Anne Summers, in her new online magazine Anne Summers Reports, is very proud to have conducted Julia Gillard's last major interview and clearly still very angry over how appallingly our recently ousted Prime Minister was treated by 'so many in this country'.
But before I come to the content of the interview, I will say that Gillard would undoubtedly approve of Summers' complimentary depiction of her, especially with regard to the wonderful photographs included in the 13 page article. Much better than surrounding her with knitting needles and a cavoodle, Australian Women's Weekly.
Indeed, Summers' article is most respectful of the deposed Prime Minister's legacy and contains very little criticism. So little, in fact, that I'm not sure it's an entirely balanced account of Gillard's Prime Ministership.
Summers begins The Prime Ministership according to Julia Gillard by discussing how Australia has grappled with having a woman lead us and that we've done a pretty bad job of accepting it. Summers seems to imply that most of what went wrong for Gillard was related to her gender. Yet even Gillard herself knows this is not true, saying 'that it wasn't everything (and it wasn't nothing)'.
Summers suggests that Gillard had many fine qualities that should have stood her in good stead, but that the public just couldn't see them. For starters, there was her unwavering self-assurance; a quality, Summers notes, that Hawke, Keating and Howard also possessed.
But to include Gillard in the same company as these former PMs, who were loved by 'protective, adoring mothers', is unjustified. That Gillard was likewise loved by her parents is not an amazing revelation, I wouldn't have thought. And those three Prime Ministers had something that Gillard did not: the heart of the people. Being loved by one's parents is easy to achieve – a common phenomenon; being loved by the Australian populace is not. And this was a significant failing of Gillard's, not a strength. There is no point having good policy if you are unelectable as a leader.
Similarly, Summers implies that if the voters knew how loved Gillard was by her colleagues, the admiration and loyal she commanded, they would love her too. Not sure about that one. Everyone knew that she was a better communicator and nicer to work for than Kevin Rudd, but this did nothing for her public popularity.
Summers alludes to other factors which led to Gillard's demise but, to me, these are not gender related but just part and parcel of being Prime Minister. For instance, Gillard bemoans the fact that, leading up to the 2010 election, 'all the scrutiny was on us, and none of it was on the other side'. A government being under scrutiny? Who ever heard of such a thing? There's a well-known saying that governments lose elections, rather than oppositions winning them, so yes, the scrutiny is usually on them.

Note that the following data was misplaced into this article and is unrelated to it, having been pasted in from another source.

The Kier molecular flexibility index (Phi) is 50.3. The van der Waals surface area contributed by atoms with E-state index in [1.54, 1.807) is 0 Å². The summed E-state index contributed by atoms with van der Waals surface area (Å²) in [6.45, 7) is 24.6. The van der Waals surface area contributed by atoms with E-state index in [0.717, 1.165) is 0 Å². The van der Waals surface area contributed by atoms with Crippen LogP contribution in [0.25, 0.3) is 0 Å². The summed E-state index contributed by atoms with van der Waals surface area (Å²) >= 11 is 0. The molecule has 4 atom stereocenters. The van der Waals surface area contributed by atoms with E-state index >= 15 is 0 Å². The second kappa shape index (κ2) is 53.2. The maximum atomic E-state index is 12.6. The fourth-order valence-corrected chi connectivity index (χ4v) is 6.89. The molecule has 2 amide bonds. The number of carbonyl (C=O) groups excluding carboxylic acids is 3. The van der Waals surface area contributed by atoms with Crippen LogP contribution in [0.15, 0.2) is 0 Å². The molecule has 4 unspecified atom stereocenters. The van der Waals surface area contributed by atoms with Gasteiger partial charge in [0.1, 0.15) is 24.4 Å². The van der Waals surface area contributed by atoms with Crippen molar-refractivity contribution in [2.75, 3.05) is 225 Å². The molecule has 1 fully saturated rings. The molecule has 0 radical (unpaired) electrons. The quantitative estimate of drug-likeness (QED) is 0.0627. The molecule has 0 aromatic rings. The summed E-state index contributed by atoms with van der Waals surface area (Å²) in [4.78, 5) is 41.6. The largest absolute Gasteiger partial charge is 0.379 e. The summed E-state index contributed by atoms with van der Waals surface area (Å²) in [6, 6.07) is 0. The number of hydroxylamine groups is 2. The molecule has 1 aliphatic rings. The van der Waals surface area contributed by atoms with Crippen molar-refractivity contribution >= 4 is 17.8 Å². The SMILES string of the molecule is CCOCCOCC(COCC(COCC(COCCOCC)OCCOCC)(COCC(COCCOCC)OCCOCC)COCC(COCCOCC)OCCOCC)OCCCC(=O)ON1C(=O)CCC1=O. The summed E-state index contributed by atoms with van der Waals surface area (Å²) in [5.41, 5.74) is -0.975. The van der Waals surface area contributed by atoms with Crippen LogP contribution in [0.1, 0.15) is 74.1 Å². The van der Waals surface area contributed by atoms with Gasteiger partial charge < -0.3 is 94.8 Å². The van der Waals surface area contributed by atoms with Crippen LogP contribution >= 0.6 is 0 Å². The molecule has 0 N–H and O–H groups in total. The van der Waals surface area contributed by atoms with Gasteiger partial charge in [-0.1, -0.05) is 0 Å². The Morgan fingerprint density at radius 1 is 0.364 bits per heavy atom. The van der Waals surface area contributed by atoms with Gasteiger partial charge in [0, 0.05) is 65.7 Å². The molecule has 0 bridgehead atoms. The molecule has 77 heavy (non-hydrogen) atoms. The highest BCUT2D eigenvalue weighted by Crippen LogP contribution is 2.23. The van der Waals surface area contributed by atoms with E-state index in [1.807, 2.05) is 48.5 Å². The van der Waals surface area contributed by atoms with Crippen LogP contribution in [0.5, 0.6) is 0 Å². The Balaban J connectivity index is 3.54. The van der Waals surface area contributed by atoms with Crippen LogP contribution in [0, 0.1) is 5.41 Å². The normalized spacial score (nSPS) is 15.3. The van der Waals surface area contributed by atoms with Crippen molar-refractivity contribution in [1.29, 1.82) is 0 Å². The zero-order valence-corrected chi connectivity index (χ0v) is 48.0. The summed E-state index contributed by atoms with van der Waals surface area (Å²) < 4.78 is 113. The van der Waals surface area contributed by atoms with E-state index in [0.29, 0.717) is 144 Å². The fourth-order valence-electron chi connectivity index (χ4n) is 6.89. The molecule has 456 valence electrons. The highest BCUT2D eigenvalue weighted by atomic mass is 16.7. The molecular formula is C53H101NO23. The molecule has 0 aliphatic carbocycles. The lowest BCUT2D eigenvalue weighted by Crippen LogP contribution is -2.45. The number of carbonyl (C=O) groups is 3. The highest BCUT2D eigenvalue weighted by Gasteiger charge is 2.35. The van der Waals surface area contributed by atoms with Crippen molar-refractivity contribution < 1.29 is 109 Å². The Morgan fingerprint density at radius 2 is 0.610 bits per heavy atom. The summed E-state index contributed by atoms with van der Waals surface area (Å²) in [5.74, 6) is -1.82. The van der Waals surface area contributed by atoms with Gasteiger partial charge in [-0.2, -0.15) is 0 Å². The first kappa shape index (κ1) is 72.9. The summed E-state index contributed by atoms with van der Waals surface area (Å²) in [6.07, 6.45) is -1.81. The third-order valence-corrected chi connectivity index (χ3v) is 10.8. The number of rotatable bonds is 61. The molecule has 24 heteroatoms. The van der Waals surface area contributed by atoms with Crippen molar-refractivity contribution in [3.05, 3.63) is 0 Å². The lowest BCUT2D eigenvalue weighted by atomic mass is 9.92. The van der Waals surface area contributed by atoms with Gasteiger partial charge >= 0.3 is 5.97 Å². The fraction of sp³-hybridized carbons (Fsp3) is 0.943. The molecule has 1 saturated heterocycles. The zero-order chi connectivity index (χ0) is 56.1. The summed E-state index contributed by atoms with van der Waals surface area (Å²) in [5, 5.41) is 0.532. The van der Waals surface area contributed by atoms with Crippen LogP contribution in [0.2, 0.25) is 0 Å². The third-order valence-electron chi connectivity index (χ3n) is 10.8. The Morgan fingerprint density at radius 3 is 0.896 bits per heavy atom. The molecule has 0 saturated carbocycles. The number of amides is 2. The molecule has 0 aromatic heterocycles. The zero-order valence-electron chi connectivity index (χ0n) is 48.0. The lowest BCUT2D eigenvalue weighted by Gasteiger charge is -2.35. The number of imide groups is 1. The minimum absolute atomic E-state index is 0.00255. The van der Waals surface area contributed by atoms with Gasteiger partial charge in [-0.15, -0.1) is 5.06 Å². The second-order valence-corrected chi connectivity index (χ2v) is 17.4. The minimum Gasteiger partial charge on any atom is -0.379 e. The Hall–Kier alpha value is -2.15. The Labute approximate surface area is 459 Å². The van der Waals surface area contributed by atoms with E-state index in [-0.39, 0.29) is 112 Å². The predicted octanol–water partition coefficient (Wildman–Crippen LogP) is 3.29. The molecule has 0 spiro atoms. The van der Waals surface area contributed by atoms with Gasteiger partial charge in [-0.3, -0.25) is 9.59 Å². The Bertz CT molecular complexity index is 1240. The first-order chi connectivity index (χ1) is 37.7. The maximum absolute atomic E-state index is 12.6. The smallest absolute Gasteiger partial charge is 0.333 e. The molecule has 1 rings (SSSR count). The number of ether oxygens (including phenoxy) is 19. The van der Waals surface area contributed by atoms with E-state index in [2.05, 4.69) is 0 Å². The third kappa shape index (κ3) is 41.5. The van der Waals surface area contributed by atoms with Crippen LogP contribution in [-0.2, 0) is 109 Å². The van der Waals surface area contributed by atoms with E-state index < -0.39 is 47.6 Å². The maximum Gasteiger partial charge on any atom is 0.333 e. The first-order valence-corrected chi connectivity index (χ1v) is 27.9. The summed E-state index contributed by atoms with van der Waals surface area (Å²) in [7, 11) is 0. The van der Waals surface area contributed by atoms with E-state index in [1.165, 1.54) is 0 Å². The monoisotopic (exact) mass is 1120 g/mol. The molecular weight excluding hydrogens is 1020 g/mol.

Similarly, it's a bit generous of Summers to suggest that independents Oakeshott and Windsor aligned themselves with the Labor party because of their admiration for Gillard. It is more likely and widely accepted that these two were more interested in securing three years in parliament than supporting any leader in particular (and since they knew that Abbott would have called an election soon rather than waiting out the three years).
And should we pity Gillard because she felt she couldn't take Reubey Cavoodey on the RAAF plane back to Adelaide? I feel as though I'm being petty now, but perhaps if Gillard had concerned herself with legitimate causes of public wrath rather than such trivial ones, things may have worked out better for her. Why, for instance, wasn't she more worried about what the public would think of her hanging out with sleazy Sandilands on numerous occasions?
To Summers' credit, she does identify some reasons for Gillard's demise which are not linked to society's response to her being a woman. The two most obvious: Gillard was unable to connect with voters, due to her 'enigmatic and somewhat remote countenance' and what Summers labels Gillard's natural composure and serenity but which, as she rightly points out, colleagues saw as infuriating (former colleague Simon Crean called it her 'tin ear' when it came to devising political strategy). These are political shortcomings, not inherent in her gender, which certainly contributed to how she was perceived by the public and her party and how she was subsequently treated.
Summers really hammers home the fact that Gillard was a prolific policy maker, 'responsible for legislating at the rate of 0.495 acts per day'. But since when was a Prime Minister's worth measured in such terms? And doesn't a country need more from its leader than bureaucratic competence? Perhaps some of the other requirements are what Gillard lacked, such as the ability to inspire a nation with passion and purpose.